If we are people of faith, we are called to embody the recklessly abundant love of a God from whom nothing can separate us. Not depression, not the consequences of mental illness, not death by suicide. We can do better for those who suffer.
On Tuesday, the Senate Judiciary Committee approved a new comprehensive immigration reform bill with a bipartisan vote. It isn't perfect, but the key elements that many of us have been fighting for are intact. That really is a triumph of the common good.
When confronted with difficult times, especially disasters, we try to bring some order to the chaos. We tend to turn inward, a natural reflex toward self-preservation.
We preach that marriage fixes everything, from sexual infidelity to general moral decline in our culture. But it hasn't, and the way we teach about it, it won't.
I read the Gospels, deeply and often, and each time I am struck by the revolution Jesus urges. He unsettled nearly everyone who came to him. But when I see people leave church today, I rarely see anyone who is amazed or disappointed or angry or unsettled at all.
If my main reason for serving God and living righteously is out of fear of eternal damnation, then how authentic is my devotion?
May the bereft find comfort. May there be a healing of body and soul. May acts of kindness and memory inspire us to draw out our best selves and to strive to mend a broken world.
Pope Francis went farther than just acknowledging that atheists aren't going to be tortured for all eternity. He also said that if we live virtuous lives, we will be "redeemed" by Jesus just like Christians. That last part goes a little too far for me.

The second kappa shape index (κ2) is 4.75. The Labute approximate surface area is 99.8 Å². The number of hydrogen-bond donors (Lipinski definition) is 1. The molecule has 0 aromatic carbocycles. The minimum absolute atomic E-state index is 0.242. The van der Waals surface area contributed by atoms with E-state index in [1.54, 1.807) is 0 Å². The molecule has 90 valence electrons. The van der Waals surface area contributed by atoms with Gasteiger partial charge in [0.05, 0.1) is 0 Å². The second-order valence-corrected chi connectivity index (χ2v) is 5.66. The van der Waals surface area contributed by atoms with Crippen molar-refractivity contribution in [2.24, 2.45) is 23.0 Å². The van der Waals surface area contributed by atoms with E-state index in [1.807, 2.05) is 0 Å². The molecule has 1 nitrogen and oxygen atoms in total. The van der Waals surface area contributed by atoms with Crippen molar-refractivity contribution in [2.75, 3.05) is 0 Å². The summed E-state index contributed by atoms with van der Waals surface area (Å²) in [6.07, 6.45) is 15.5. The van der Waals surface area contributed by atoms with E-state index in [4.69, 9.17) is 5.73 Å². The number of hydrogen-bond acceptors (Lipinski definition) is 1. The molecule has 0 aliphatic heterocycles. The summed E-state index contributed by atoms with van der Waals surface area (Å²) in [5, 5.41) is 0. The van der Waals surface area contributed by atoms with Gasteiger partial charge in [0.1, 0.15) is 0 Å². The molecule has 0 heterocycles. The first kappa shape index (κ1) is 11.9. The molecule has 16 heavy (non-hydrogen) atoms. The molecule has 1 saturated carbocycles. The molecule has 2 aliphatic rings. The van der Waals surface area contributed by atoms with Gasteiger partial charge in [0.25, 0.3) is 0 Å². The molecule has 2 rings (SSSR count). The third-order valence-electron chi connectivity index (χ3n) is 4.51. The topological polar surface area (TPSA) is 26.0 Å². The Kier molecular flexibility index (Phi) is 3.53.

When the Mormon Church officially endorsed the Boy Scouts' new "young gays OK, grown-up gays bad" position, I pricked up my ears. I asked myself, "What does this organization have to gain from it?" Simply put: everything.
Many people take it as Jesus' definitive statement on Christian exclusivity: Have faith in Jesus, go to heaven. But so many things are wrong with this way of using the Bible.
Whatever the variation on this theme of the holocaust as punishment, let's be clear. These theories are ignorant, repulsive, and wrong.
Nothing can mitigate the profound sadness of the deaths of dozens of people. But the families of all the victims would be right in wishing that there had been a few more miracles to go around.
She goes, I was told, by many names: Lady Of Shadows. Holy Girl. Lady of the Night. The Skinny Lady. Santa Sebastiana. Frowned upon by the Church and the upper classes, worshiped secretly for centuries by the working classes, Santa Muerte has become the patron saint of the downtrodden.
We praise you, God, for providing a world in which the only true hierarchy begins with you and immediately ends, equally, with each one of us. In here, out there, everywhere.
During Irene I learned so much about what was and was not helpful during a natural disaster. With the recent destruction in Oklahoma, I offer these five suggestions to people of faith who wish to respond.
There are those who maintain that you have to make impossible promises in order to get elected or stay in business. However, we should always ask whether a promise is at least plausible or whether it deserves to be denounced as a shevuat shav -- a vain oath.
We must raise interest and awareness of protecting the history of the Holocaust in order to protect the world. The Shoah Seder, which took place last Sunday, aims to do that.
The idea that religion has historically been opposed to science is simply an erroneous and unsupported construct that was created in the late 19th century, primarily as an anti-Catholic polemic. And it is an idea that all -- yes, all -- knowledgeable historians categorically reject.